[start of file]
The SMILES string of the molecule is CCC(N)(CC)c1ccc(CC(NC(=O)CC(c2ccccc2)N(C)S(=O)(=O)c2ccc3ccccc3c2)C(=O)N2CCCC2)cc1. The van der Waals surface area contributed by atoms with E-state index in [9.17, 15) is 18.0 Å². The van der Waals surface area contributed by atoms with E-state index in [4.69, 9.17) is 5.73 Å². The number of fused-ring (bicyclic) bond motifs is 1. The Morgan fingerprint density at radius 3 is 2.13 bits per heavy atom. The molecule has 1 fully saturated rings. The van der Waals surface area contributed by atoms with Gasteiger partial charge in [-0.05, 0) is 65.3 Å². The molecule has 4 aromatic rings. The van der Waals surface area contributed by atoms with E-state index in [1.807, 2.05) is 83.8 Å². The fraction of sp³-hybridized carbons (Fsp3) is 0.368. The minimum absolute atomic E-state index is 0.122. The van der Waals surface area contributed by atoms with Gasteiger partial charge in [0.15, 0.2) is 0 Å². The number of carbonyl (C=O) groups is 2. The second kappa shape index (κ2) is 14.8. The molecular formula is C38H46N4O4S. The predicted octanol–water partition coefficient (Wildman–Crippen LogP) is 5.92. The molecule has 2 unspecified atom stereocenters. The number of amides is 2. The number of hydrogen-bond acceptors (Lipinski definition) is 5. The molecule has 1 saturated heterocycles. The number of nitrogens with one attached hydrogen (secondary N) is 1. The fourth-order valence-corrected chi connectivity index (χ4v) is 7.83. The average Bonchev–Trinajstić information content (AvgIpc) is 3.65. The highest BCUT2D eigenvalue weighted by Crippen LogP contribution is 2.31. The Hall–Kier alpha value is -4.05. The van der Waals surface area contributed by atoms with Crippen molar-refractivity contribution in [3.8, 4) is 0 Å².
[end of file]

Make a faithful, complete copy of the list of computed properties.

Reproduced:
The SMILES string of the molecule is CCC(N)(CC)c1ccc(CC(NC(=O)CC(c2ccccc2)N(C)S(=O)(=O)c2ccc3ccccc3c2)C(=O)N2CCCC2)cc1. The van der Waals surface area contributed by atoms with E-state index in [9.17, 15) is 18.0 Å². The van der Waals surface area contributed by atoms with E-state index in [4.69, 9.17) is 5.73 Å². The number of fused-ring (bicyclic) bond motifs is 1. The Morgan fingerprint density at radius 3 is 2.13 bits per heavy atom. The molecule has 1 fully saturated rings. The van der Waals surface area contributed by atoms with Gasteiger partial charge in [-0.05, 0) is 65.3 Å². The molecule has 4 aromatic rings. The van der Waals surface area contributed by atoms with E-state index in [1.807, 2.05) is 83.8 Å². The fraction of sp³-hybridized carbons (Fsp3) is 0.368. The minimum absolute atomic E-state index is 0.122. The van der Waals surface area contributed by atoms with Gasteiger partial charge in [0.15, 0.2) is 0 Å². The number of carbonyl (C=O) groups is 2. The second kappa shape index (κ2) is 14.8. The molecular formula is C38H46N4O4S. The predicted octanol–water partition coefficient (Wildman–Crippen LogP) is 5.92. The molecule has 2 unspecified atom stereocenters. The number of amides is 2. The number of hydrogen-bond acceptors (Lipinski definition) is 5. The molecule has 1 saturated heterocycles. The number of nitrogens with one attached hydrogen (secondary N) is 1. The fourth-order valence-corrected chi connectivity index (χ4v) is 7.83. The average Bonchev–Trinajstić information content (AvgIpc) is 3.65. The highest BCUT2D eigenvalue weighted by Crippen LogP contribution is 2.31. The Hall–Kier alpha value is -4.05. The van der Waals surface area contributed by atoms with Crippen molar-refractivity contribution in [3.8, 4) is 0 Å².